4. Even when things go wrong, you have to show up. 

Sometimes, everything goes wrong. Sometimes, it’s 3 a.m. and paint is dripping from the still-doorless walls of your newly renovated event space—where, in five hours, you’ll play host to the likes of now-former Utah Gov. Gary Herbert and Gail Miller. “Almost nothing goes how you plan for it to go. You can plan for that,” Megan says, describing the grand opening of Twenty & Creek as a near-total disaster. After calling in family and friends, things eventually came together. The key ingredient was showing up. “We had to show up. We had to be there,” she says. “And it paid off in the end. … You have to tough it out through the hard things.”

5. Let go of uncommitted employees.

“Can you imagine getting to the end of your life having dreaded going to work every day?” Brad asks, claiming it is in the employee’s best interest to let go of employees who don’t want to be there. Know that “not everyone is going to like you,” and “not everyone is going to work out,” he says. Megan agrees, “I kept people on for too long when they weren’t invested in it and didn’t want to be there anymore and subsequently were hurting the business because of that mentality.”

6. Take advantage of the opportunities around you (like Utah Business Founder Fridays!).

“This event is free. Why isn’t this packed? Why isn’t this standing room only?” Brad asks. While his company, BONCO, is the current sponsor of Utah Business’ Founder Fridays, Brad points out that you can either pay thousands of dollars for business consultants or you can sit in on a free event featuring Utah’s—and the nation’s—best and brightest entrepreneurs. If you need to ask someone for advice on how to run your company, Founder Fridays are the place to be. We’ll see you next month!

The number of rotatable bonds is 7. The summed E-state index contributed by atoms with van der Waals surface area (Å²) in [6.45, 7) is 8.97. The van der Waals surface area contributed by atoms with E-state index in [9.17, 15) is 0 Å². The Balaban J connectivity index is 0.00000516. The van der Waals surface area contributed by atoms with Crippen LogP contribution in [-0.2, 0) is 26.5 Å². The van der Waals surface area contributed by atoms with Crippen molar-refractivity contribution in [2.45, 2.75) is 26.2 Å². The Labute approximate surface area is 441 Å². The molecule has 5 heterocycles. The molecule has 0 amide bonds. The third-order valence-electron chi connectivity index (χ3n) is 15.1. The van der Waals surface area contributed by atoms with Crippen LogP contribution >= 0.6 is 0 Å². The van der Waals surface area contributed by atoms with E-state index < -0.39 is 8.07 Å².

7. Trust your instincts. 

As a founder, people look to you for leadership and answers. “You know what is best for your business. No one else can tell you that. It is you,” Megan says. You started on this journey for a reason, and only you know where you want it to go. Trust your vision and trust your instincts to get you there. “You are the person [your employees] will walk through fire for,” Brad says.

8. “Board [membership] shouldn’t be a resume builder. It should be a value add.”

Brad emphasizes the importance of creating boards filled with members who each add distinct value. When Walker Edison started selling off pieces of the company to private equity, more and more “finance guys” were added to the board. By the end, five of the seven seats were held by finance people. “What kind of value do five finance people add to an e-commerce home furnishings business? The answer is basically zero,” he says, recommending to instead build a board where every member has needed expertise in a specific area of your business.

Savannah Beth Withers Taylor is the assistant editor of Utah Business and a graduate of the editing and publishing program at Brigham Young University. Beth has written content about travel, academics, and mental health for Stowaway magazine, BYU College of Humanities and United Way. She enjoys traveling, reading, eating and mercilessly defeating loved ones in anything competitive.